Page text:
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Didjeridu Tutorial



Lesson Objective

In this lesson you will investigate the use of vocalization combined with your didjeridu playing. You'll also learn to imitate sounds in nature, deepening your relationship with your didjeridu and the world around you.



While playing the basic drone, try making a sound like a dog barking with your vocal chords. If you find it a bit difficult to do, practice in front of a mirror without the didjeridu. Make a sound like , "woof woof woof" without moving your lips. Any sound you can make without moving your lips can be used while playing the didjeridu.


Singing distinct or indistinct notes while droning adds a rich texture to total effect. While specific notes will vary according to the pitch of the didjeridu and the vocal range of the player. I do find a good harmony to strive for is a fifth above the dominate note of the didjeridu. This would be a G for a didjeridu which plays a C. It is good, I feel, for a player to know what pitch his or her didjeridu plays. If you have a keyboard available, you should be able to find the pitch your instrument plays in by playing a flat droning note on the didjeridu while experimenting with the notes found two octaves below middle C on the piano. Frequency analyzers are great, but when trying to read the output, be sure to play a simple droning note without harmonics (i.e. tongue flat on the floor of the mouth and cheeks stationary). Otherwise the output of the frequency analyzer will vary wildly and may be misleading.


A good effect, when doing vocals, is to vary the volume of your voice in relation to the didjeridu. This takes a bit of practice, but it will make all your voicings much more interesting to the listener.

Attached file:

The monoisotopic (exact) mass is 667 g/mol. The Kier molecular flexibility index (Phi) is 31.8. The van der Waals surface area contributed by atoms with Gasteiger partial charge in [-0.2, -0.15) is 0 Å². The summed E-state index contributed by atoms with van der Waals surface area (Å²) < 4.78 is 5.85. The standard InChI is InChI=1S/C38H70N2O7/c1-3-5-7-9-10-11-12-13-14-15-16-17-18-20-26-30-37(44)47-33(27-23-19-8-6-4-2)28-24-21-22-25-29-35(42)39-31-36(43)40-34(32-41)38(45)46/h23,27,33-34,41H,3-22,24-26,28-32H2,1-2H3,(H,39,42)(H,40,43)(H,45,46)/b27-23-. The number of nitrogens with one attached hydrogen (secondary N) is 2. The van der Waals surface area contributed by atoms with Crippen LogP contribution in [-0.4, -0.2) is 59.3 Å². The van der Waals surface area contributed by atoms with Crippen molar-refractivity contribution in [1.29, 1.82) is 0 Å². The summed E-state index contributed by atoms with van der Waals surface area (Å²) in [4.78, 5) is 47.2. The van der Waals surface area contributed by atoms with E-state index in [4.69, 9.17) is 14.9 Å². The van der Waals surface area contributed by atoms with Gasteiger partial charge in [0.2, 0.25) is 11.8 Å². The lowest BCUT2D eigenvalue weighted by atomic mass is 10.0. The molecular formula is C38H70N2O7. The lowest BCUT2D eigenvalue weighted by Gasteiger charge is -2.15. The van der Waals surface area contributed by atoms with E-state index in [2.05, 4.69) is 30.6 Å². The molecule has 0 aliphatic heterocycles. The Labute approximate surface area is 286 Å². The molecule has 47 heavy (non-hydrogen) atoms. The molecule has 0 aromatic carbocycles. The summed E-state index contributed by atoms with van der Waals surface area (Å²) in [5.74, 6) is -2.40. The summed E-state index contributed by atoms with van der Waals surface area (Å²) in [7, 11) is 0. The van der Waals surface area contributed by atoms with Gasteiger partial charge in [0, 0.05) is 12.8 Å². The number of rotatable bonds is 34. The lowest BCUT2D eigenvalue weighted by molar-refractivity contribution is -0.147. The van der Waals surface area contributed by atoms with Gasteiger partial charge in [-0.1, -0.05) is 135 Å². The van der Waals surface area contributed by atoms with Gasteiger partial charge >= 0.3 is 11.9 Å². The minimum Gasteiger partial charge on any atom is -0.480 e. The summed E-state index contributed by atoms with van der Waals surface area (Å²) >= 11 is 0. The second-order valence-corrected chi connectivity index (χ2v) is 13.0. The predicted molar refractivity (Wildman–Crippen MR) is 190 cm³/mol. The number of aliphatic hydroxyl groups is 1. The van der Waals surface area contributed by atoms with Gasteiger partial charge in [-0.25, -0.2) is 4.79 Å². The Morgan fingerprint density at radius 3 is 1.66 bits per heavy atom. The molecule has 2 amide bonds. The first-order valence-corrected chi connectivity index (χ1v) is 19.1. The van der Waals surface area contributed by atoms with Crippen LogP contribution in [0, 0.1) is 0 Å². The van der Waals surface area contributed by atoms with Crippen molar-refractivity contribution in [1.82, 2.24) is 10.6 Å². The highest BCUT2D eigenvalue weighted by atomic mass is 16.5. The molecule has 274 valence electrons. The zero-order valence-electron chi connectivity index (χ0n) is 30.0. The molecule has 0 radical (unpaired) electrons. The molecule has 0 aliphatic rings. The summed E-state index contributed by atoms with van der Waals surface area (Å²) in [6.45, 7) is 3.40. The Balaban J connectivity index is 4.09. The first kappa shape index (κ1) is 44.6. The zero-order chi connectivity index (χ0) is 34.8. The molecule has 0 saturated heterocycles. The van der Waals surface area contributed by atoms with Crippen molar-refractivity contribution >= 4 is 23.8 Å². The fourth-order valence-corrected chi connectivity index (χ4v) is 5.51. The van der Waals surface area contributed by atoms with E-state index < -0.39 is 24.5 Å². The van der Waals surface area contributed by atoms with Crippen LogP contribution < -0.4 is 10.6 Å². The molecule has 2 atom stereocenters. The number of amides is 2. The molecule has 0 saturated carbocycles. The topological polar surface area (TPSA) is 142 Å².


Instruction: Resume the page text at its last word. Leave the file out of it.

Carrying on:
To the Aborigines, the animals and birds of Australia figure prominently in their rituals and songs. The Kookaburra, in particular, is considered quite sacred. It's comical call is often imitated with a musical laugh through the didjeridu. Other times, it's is imitated by using the back of the tongue against the roof of the mouth as in pronouncing the letter "K" and varying the pitch of the voice up, then down and finally back up a scale. Frogs are easily imitated by making a croaking sound. I generally say the word "rib-it" in a low voice to imitate the frog. The bush pigeon is similar to a dove and makes a cooing sound.
As entertaining as these imitations are, it is often equally effective to imitate animals which reside in the players own country. In the pacific northwest, for example, there is an abundant variety of birds who's calls may be emulated. From the prosaic crow or raven to the more esoteric hoot of an owl, learning to imitate birds and animals with which you are familiar is quite challenging and rewarding.


Another good vocalization technique is the playing of a very short vocal burst, much like the "yap yap" of a small dog. This technique creates a very distinctive sound which may be used to punctuate the strongest rhythms.

Common Mistakes

None that come to mind.


You can sing, shout, bark, yap and howl can't you ? How hard can this be then ?

Hints and Tips

Don't be embarrassed to try the strangest animal sounds.


Vocalizations [.wav format] [RealAudio format]

Dogbark [.wav format] [RealAudio format]

Last updated:12/29/07    tt-lp

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